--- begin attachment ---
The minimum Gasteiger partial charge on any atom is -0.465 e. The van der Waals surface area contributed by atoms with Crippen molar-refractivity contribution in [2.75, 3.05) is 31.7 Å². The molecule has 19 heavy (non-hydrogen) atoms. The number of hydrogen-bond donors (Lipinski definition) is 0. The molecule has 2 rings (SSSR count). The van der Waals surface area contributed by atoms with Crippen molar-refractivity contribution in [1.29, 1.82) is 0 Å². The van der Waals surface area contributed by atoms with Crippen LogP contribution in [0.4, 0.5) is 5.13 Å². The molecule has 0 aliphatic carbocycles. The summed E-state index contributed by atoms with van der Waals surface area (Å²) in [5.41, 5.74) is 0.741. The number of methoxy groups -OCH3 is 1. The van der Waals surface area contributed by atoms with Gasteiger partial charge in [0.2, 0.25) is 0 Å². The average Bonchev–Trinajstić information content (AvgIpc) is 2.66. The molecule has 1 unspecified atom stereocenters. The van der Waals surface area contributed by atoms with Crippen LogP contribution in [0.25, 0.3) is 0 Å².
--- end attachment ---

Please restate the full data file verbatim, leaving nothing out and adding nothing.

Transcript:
The minimum Gasteiger partial charge on any atom is -0.465 e. The van der Waals surface area contributed by atoms with Crippen molar-refractivity contribution in [2.75, 3.05) is 31.7 Å². The molecule has 19 heavy (non-hydrogen) atoms. The number of hydrogen-bond donors (Lipinski definition) is 0. The molecule has 2 rings (SSSR count). The van der Waals surface area contributed by atoms with Crippen molar-refractivity contribution in [1.29, 1.82) is 0 Å². The van der Waals surface area contributed by atoms with Crippen LogP contribution in [0.4, 0.5) is 5.13 Å². The molecule has 0 aliphatic carbocycles. The summed E-state index contributed by atoms with van der Waals surface area (Å²) in [5.41, 5.74) is 0.741. The number of methoxy groups -OCH3 is 1. The van der Waals surface area contributed by atoms with Gasteiger partial charge in [0.2, 0.25) is 0 Å². The average Bonchev–Trinajstić information content (AvgIpc) is 2.66. The molecule has 1 unspecified atom stereocenters. The van der Waals surface area contributed by atoms with Crippen LogP contribution in [0.25, 0.3) is 0 Å².